OFAC Enforcement Action: Another Grand Slam Penalty

Today OFAC released an enforcement action against Alma Investment LLC, a quasi-investment and trading company in the UAE that decided it wanted to violate the ITSR. This case and the penalties seem very similar to another grand slam almost exactly a month ago. While N=2 does not make a pattern, this is the second time OFAC has leveled the full amount of the base penalty under IEEPA against a trading company facilitating transactions with Iran in less than a 30 day period. Both cases were most likely concluded 30 days after the PPN was issued. If OFAC is getting tough against these trading companies, I would suspect that we will start to see an uptick on these enforcement actions. Likewise, OFAC not so subtly couched their rationale for this focus as that “assessing a civil monetary penalty against Alma will have a compliance/deterrence effect by encouraging greater due diligence by foreign financial institutions that maintain accounts for third-country trading companies and/or money transmitters.” Enough said.    ...

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When the assessed penalty = the base penalty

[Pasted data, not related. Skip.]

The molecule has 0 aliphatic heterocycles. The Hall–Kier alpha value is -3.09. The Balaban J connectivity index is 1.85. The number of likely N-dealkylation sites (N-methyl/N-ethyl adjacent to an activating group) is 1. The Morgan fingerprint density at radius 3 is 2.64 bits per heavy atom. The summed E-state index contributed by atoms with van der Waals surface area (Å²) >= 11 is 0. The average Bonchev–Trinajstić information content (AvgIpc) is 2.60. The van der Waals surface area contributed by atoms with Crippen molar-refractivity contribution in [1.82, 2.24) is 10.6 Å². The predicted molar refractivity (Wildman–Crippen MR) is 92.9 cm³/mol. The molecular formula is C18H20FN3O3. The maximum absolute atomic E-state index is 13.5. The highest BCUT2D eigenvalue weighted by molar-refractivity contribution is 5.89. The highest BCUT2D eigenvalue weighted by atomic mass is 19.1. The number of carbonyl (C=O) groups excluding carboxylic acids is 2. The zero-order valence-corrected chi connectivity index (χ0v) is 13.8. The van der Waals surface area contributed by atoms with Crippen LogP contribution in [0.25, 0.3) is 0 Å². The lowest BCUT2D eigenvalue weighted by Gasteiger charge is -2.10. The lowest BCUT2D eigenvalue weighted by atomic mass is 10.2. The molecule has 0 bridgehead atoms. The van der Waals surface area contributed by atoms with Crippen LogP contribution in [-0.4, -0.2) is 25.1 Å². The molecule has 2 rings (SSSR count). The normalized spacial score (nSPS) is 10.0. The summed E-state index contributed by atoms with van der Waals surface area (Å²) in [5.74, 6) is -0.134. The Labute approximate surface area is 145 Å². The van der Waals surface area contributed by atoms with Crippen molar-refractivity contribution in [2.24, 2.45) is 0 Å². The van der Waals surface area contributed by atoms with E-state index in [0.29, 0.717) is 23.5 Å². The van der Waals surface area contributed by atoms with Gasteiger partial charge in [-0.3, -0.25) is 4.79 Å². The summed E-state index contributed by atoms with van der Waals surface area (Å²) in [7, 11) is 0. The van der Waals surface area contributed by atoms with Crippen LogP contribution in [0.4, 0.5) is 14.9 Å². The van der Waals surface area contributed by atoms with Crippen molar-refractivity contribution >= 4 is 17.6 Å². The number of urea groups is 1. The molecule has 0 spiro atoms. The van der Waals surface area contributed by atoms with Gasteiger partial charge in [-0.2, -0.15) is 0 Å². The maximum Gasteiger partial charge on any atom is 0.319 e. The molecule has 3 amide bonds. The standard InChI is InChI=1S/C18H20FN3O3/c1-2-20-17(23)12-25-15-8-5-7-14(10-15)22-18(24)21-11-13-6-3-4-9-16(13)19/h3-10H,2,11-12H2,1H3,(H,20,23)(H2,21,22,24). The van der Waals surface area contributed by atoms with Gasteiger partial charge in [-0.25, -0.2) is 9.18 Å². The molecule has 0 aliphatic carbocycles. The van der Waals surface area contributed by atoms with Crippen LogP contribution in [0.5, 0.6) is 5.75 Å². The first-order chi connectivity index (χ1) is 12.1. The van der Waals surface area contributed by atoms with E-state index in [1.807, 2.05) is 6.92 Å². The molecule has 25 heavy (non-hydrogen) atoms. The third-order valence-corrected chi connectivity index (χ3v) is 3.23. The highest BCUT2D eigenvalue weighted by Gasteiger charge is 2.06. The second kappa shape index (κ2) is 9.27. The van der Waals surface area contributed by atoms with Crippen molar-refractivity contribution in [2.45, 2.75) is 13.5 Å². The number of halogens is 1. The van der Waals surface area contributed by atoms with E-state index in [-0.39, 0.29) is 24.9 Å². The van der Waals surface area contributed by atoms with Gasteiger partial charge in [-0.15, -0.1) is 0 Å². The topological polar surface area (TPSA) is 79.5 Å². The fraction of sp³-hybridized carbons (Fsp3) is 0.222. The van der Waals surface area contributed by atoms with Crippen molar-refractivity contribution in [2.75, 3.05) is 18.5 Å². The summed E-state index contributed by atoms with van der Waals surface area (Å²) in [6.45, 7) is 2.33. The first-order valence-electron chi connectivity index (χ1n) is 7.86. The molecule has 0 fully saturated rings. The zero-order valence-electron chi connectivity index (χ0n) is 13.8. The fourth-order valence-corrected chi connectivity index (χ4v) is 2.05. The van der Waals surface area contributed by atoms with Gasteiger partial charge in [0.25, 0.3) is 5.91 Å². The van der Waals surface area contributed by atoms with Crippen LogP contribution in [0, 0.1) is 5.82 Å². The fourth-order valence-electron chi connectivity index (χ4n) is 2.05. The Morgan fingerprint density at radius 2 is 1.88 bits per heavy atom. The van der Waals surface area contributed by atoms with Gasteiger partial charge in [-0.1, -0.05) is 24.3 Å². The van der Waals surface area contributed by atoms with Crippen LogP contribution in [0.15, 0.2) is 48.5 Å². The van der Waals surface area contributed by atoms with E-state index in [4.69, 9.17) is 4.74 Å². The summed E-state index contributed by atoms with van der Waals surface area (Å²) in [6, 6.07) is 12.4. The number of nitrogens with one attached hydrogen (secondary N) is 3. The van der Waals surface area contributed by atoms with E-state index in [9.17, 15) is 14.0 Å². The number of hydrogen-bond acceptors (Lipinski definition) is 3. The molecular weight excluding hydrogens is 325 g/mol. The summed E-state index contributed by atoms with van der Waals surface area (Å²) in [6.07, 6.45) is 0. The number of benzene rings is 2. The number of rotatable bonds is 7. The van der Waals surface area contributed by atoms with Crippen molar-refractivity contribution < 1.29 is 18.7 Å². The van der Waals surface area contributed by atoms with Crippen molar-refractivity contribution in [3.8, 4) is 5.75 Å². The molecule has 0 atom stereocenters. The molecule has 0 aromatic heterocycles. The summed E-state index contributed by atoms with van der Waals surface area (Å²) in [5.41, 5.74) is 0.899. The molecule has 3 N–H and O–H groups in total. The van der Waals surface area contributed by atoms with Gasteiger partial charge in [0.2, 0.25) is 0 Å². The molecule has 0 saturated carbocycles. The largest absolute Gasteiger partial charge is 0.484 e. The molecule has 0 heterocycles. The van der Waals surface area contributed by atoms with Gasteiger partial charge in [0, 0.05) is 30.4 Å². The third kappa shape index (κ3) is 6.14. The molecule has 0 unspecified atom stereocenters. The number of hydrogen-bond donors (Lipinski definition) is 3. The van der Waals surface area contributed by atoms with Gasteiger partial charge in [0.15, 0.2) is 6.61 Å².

There is a bit of mystery surrounding yesterday’s penalty against a Turkish trading company. First, there isn’t much information on the company to start with, which honestly could answer one of the bigger questions. But to be assessed the penalty, they must have a U.S. presence or tenuous connection to our jurisdiction. That is perhaps the most unclear part, but given its a trading company they could very well have a small office in New Jersey that handles a bunch of import/export. This is pure conjecture however. What is striking about the penalty is that the entity was “assessed” the statutory maximum. I say assessed because it appears from the enforcement notice that the company did not settle nor did they cooperate with OFAC, a mistake on their part. OFAC assesses penalties based on enforcement guidelines. If a violation has occured that OFAC wishes to pursue, they may issue a pre-penalty notice (“PPN”) to the alleged party, which most likely happened in this case. The party then has 30 days to respond in writing, state their case and attempt to settle with OFAC. Of course, OFAC can and will extend the time allotted for a settlement if you reach out to them in good faith. Generally, it is during the settlement process that companies are able to negotiate down the penalty amount. Likewise, if an institution settles with OFAC then OFAC will generally only issue a settlement and not a finding of violation that explicitly declares that the institution has violated sanctions. It’s always been my opinion that because OFAC posts settlement agreements, whether there was a direct FOV or simply a settlement then the cat is already out of the bag. But I think the objective of a settlement is a reduced fine and to show the public that you cooperated with OFAC, not squabbling over legal syntax. The entire process can be seen in 31 CFR part 501 Appendix A(iv)(c). If you haven’t gone over this part of the CFR, you are doing your compliance program a disservice. In this case, it seems that the violator either made no attempt to settle, respond to the PPN or their attempt to settle was in such bad faith that a settlement was not possible. This is why the penalty was an assessment and not a settlement. Another point found here is that the penalty was for the statutory maximum allowed under IEEPA. Yikes. I haven’t seen a case like that in a while. Penalties are done on a sliding scale matrix. I pulled the figure below straight from part 501’s appendix. Essentially, on the horizontal, OFAC is looking to see if the penalty was egregious or resulted from reckless actions. In the most basic context, was this a simple mistake that yielded no harm to sanctions or was the transaction conducted by a sophisticated institution that was either acting recklessly, had knowledge of the action and resulted in harm to the sanctions program?     Some of the factors are the expected ones, and OFAC will take into consideration whether the compliance program was sophisticated at the level of the entity(i.e. a large bank needs to have a very good program), whether there was knowledge of the violation by senior management, what corrective actions were taken, how cooperative the institution was, etc. Winding up in the egregious category will result in the full penalty applicable for the program while the non-egregious side will result in a base penalty set forth in part (i)(b) of the appendix. The other side of the scale is for voluntary-self disclosures. While the entire...